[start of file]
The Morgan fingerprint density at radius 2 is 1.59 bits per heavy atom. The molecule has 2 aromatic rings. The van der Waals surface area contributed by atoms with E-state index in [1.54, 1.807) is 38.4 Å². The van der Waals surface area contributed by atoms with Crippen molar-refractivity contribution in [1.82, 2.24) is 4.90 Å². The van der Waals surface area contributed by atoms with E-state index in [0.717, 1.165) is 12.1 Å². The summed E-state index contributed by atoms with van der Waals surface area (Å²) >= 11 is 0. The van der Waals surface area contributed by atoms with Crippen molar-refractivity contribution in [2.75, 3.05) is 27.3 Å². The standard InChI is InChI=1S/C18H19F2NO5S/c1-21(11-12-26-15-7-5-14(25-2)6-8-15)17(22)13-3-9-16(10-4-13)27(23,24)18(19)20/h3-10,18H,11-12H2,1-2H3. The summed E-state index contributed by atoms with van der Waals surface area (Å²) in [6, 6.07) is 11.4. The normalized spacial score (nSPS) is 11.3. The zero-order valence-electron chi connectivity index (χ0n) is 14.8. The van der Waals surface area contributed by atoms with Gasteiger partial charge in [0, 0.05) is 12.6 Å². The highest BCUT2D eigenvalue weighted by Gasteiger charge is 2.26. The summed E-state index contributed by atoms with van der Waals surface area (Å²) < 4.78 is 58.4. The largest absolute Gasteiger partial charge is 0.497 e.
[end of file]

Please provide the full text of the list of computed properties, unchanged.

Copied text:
The Morgan fingerprint density at radius 2 is 1.59 bits per heavy atom. The molecule has 2 aromatic rings. The van der Waals surface area contributed by atoms with E-state index in [1.54, 1.807) is 38.4 Å². The van der Waals surface area contributed by atoms with Crippen molar-refractivity contribution in [1.82, 2.24) is 4.90 Å². The van der Waals surface area contributed by atoms with E-state index in [0.717, 1.165) is 12.1 Å². The summed E-state index contributed by atoms with van der Waals surface area (Å²) >= 11 is 0. The van der Waals surface area contributed by atoms with Crippen molar-refractivity contribution in [2.75, 3.05) is 27.3 Å². The standard InChI is InChI=1S/C18H19F2NO5S/c1-21(11-12-26-15-7-5-14(25-2)6-8-15)17(22)13-3-9-16(10-4-13)27(23,24)18(19)20/h3-10,18H,11-12H2,1-2H3. The summed E-state index contributed by atoms with van der Waals surface area (Å²) in [6, 6.07) is 11.4. The normalized spacial score (nSPS) is 11.3. The zero-order valence-electron chi connectivity index (χ0n) is 14.8. The van der Waals surface area contributed by atoms with Gasteiger partial charge in [0, 0.05) is 12.6 Å². The highest BCUT2D eigenvalue weighted by Gasteiger charge is 2.26. The summed E-state index contributed by atoms with van der Waals surface area (Å²) < 4.78 is 58.4. The largest absolute Gasteiger partial charge is 0.497 e.